Medicare Part D provides important prescription drug coverage for millions of seniors and individuals with disabilities across the United States. While the program covers a wide range of medications, including many commonly prescribed drugs, those with certain medical conditions may require specialty drugs that can come with high costs. In this blog post, we will explore Medicare Part D coverage for specialty drugs, including the costs associated with these medications and potential alternatives that may be available. Whether you’re currently enrolled in a Part D plan or considering your options, understanding how specialty drugs are covered under Medicare can help you make informed decisions about your healthcare.
Medicare Part D Explained
Medicare Part D is a voluntary program that provides prescription drug coverage to Medicare beneficiaries. It was created as part of the Medicare Prescription Drug, Improvement, and Modernization Act of 2003 and became available in 2006. Medicare Part D is offered by private insurance companies that are approved by Medicare and work in conjunction with Original Medicare (Part A and/or Part B) or a Medicare Advantage plan (Part C).
To enroll in Medicare Part D, beneficiaries must sign up during their Initial Enrollment Period (IEP), which is typically the seven-month period that begins three months before they turn 65 and ends three months after. If someone misses their IEP, they can enroll during the Annual Enrollment Period (AEP), which is from October 15 to December 7 each year.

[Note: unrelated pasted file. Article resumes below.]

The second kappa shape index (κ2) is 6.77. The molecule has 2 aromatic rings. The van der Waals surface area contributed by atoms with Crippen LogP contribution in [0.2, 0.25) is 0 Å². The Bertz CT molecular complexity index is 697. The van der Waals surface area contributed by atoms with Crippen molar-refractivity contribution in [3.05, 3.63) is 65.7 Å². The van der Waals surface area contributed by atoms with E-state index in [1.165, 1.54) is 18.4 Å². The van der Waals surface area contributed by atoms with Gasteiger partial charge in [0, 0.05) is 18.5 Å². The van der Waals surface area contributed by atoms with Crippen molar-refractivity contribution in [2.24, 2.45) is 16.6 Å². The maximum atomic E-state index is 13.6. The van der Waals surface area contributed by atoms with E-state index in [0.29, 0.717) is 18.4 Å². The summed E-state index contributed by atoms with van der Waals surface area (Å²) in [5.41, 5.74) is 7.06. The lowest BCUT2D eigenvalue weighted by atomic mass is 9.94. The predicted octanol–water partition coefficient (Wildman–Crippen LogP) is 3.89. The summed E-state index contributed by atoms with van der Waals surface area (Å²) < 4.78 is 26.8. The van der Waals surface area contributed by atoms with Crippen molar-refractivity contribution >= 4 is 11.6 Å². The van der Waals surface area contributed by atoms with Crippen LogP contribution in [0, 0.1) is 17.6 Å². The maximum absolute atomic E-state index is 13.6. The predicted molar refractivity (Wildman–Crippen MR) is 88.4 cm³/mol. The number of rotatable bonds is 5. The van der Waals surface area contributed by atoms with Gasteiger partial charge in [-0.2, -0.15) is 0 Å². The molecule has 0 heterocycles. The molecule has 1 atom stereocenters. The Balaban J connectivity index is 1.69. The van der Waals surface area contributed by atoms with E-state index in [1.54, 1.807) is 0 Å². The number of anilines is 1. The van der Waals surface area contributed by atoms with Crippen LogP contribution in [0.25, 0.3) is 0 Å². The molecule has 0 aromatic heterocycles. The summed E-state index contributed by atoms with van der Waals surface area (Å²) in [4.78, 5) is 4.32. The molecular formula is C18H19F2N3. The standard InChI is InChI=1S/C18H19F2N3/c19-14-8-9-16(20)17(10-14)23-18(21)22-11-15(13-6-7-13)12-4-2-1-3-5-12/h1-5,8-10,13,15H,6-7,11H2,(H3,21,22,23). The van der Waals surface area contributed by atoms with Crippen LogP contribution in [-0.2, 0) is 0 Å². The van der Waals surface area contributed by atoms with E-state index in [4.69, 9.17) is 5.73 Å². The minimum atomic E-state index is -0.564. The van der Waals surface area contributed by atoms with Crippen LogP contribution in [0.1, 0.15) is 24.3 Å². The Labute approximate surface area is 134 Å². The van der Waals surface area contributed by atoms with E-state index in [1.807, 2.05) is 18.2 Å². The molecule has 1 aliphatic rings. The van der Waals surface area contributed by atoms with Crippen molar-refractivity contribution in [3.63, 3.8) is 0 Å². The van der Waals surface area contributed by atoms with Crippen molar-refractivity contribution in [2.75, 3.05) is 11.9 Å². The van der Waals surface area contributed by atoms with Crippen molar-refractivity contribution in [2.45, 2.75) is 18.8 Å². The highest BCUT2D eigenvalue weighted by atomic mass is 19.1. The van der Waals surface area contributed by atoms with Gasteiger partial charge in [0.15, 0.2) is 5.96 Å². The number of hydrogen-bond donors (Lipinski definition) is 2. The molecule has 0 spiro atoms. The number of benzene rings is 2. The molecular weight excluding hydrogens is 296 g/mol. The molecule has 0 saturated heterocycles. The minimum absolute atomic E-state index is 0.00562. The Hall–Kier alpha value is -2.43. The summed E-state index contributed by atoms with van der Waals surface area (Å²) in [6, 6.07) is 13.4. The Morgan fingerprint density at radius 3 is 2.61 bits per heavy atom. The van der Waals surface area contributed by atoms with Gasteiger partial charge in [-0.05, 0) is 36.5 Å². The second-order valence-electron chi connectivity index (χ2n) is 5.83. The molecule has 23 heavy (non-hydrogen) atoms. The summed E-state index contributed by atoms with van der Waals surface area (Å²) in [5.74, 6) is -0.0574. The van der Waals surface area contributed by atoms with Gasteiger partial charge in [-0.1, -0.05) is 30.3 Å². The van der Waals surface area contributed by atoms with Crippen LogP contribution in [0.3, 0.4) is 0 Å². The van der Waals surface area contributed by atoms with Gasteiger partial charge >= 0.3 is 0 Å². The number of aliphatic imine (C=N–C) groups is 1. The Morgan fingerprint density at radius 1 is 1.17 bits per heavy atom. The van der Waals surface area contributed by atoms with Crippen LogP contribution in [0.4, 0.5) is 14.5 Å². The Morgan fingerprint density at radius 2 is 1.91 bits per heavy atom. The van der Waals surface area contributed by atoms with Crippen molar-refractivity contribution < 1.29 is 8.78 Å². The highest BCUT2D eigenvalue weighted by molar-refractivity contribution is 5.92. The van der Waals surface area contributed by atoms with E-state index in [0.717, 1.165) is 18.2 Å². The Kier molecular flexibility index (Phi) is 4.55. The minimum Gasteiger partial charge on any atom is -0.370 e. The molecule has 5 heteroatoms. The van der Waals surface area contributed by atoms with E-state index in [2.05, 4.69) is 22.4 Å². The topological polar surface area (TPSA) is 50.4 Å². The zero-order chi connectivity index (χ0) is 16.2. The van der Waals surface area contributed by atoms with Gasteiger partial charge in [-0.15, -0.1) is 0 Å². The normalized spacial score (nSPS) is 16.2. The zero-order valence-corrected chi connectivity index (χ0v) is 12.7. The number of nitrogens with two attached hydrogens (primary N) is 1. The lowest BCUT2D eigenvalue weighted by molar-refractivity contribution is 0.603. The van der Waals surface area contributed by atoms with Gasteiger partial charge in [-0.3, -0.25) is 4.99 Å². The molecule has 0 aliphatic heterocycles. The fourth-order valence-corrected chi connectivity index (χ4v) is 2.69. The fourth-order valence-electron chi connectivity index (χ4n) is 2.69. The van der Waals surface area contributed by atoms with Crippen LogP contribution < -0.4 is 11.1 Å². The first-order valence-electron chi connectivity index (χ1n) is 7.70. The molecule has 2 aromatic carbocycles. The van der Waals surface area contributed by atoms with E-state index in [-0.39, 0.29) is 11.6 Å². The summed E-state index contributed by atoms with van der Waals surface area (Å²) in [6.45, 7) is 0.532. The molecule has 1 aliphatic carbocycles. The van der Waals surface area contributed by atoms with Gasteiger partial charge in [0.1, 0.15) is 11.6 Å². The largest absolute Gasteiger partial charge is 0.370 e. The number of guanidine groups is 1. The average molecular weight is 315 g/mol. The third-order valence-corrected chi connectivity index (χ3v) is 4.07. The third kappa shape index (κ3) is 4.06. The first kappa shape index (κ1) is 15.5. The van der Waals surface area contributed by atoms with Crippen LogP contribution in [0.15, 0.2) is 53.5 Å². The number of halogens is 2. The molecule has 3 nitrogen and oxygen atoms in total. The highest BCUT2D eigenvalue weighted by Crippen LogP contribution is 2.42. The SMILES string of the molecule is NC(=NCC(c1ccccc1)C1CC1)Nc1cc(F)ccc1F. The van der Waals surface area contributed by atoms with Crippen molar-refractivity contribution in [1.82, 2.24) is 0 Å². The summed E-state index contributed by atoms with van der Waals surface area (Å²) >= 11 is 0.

Part D plans have a formulary, which is a list of drugs covered by the plan. Each plan has its formulary, which can change from year to year, so it’s important to review the formulary annually during the AEP to make sure that the medications a person needs are still covered.
Part D plans also have a coverage gap, also known as the “donut hole,” which is a period when beneficiaries pay a larger share of the cost of their drugs until they reach a certain threshold. After the threshold is reached, catastrophic coverage kicks in and the beneficiary pays a much smaller portion of the cost.
Medicare Part D is an important program for seniors and individuals with disabilities who require prescription drugs. It can help them manage the costs of their medications and improve their overall health outcomes.
Part D Formularies
A Medicare Part D formulary is a list of prescription drugs covered by a specific Part D plan. Each Part D plan has its formulary, which is created by the plan’s pharmacy and therapeutic committee. The formulary is reviewed and approved by the Centers for Medicare and Medicaid Services (CMS) to ensure that it meets certain requirements for coverage and accessibility.
Formularies are divided into tiers, with each tier representing a different level of cost sharing. Tier 1 generally includes generic drugs, which have the lowest out-of-pocket costs. Tier 2 typically includes preferred brand-name drugs, followed by non-preferred brand-name drugs in Tier 3. Tier 4 may include specialty drugs or high-cost medications, which usually have the highest out-of-pocket costs and are what we will cover further in this post.